The Christian Restoration Association

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Preparation of Sermons - Lesson 2

Book One, Chapter 2, and Book Two, Chapter 2

Book One, Chapter 2 "The Sermon Outline"

  1. Knott identifies three reasons why some teachers “have developed a spirit almost approaching contempt for formal outlines.” What are these three reasons? Explain them.
  2. Is a good outline a guarantee of a successful sermon? Why or why not? (If you explained this matter carefully in your response to question 1., skip to the next question.)
  3. According to Knott, “The value of a good outline can not be overestimated.” How does he support this claim? (What are some of the values for the speaker?)
  4. What are the benefits of a good, clear outline for the hearer?
  5. Phelps gives the sermon seven parts. What are they?
  6. How many sermon parts does Knott recommend and what are they? What reason(s) does Knott give for preferring his outline over Phelps’ outline?
  7. Knott concedes that it is not always necessary to have a text, but he believes that there are some advantages to preaching from a text. What are some advantages he presents?
  8. Toward the end of the chapter, Knott discusses the final three parts of a sermon outline: the main divisions or headings; the development; and the conclusion. Actually, the conclusion is not elaborated in this chapter. Choose either the “main divisions” or the “development” and sum up Knott’s discussion of this part of a sermon.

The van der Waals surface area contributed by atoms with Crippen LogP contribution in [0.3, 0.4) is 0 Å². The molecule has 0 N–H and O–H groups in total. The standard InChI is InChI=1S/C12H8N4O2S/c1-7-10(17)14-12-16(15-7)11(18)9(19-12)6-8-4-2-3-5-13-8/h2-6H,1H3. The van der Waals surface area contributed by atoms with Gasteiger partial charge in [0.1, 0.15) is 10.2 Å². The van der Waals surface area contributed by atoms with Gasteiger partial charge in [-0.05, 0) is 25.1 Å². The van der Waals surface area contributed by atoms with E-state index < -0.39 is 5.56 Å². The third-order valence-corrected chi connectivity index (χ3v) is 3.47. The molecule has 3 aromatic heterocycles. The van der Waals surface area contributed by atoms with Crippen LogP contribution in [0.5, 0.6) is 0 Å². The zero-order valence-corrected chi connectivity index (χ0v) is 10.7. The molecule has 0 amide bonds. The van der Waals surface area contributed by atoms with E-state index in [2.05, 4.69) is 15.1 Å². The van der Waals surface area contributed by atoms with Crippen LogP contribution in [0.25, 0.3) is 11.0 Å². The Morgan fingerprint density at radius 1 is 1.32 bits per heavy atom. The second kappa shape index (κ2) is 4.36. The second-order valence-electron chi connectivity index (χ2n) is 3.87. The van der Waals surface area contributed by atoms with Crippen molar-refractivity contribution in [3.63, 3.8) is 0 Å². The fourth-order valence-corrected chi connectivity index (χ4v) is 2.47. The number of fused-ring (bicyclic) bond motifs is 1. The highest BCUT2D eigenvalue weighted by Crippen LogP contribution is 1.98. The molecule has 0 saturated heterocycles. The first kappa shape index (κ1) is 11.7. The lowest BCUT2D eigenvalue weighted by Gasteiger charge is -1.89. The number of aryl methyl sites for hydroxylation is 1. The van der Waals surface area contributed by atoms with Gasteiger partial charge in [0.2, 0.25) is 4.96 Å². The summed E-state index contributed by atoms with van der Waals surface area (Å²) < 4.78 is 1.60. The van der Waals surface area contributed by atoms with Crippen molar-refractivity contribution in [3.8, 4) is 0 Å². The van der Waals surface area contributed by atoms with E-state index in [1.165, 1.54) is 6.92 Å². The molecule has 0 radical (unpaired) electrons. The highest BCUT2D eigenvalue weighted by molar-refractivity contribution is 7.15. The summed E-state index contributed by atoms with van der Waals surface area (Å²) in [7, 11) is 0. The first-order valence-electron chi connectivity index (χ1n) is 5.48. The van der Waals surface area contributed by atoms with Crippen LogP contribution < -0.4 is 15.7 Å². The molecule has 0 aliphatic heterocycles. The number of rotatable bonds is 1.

9. What about using an outline in the pulpit? Pros and cons?

Book Two, Chapter 2 "The Sermon Outline"

  1. Knott prefers a six-part outline for the expository sermon. List these six parts.
  2. What is another word, or phrase, for the sermon part called “theme”?
  3. How does the outline of an expository sermon differ from other kinds in “two particulars”? (What are these two differences?)
  4. Knott (p. 27b) offers a “clearer,” four-part breakdown (outline) of the significant elements of the expository sermon. List the four parts and add any important comments Knott presents.

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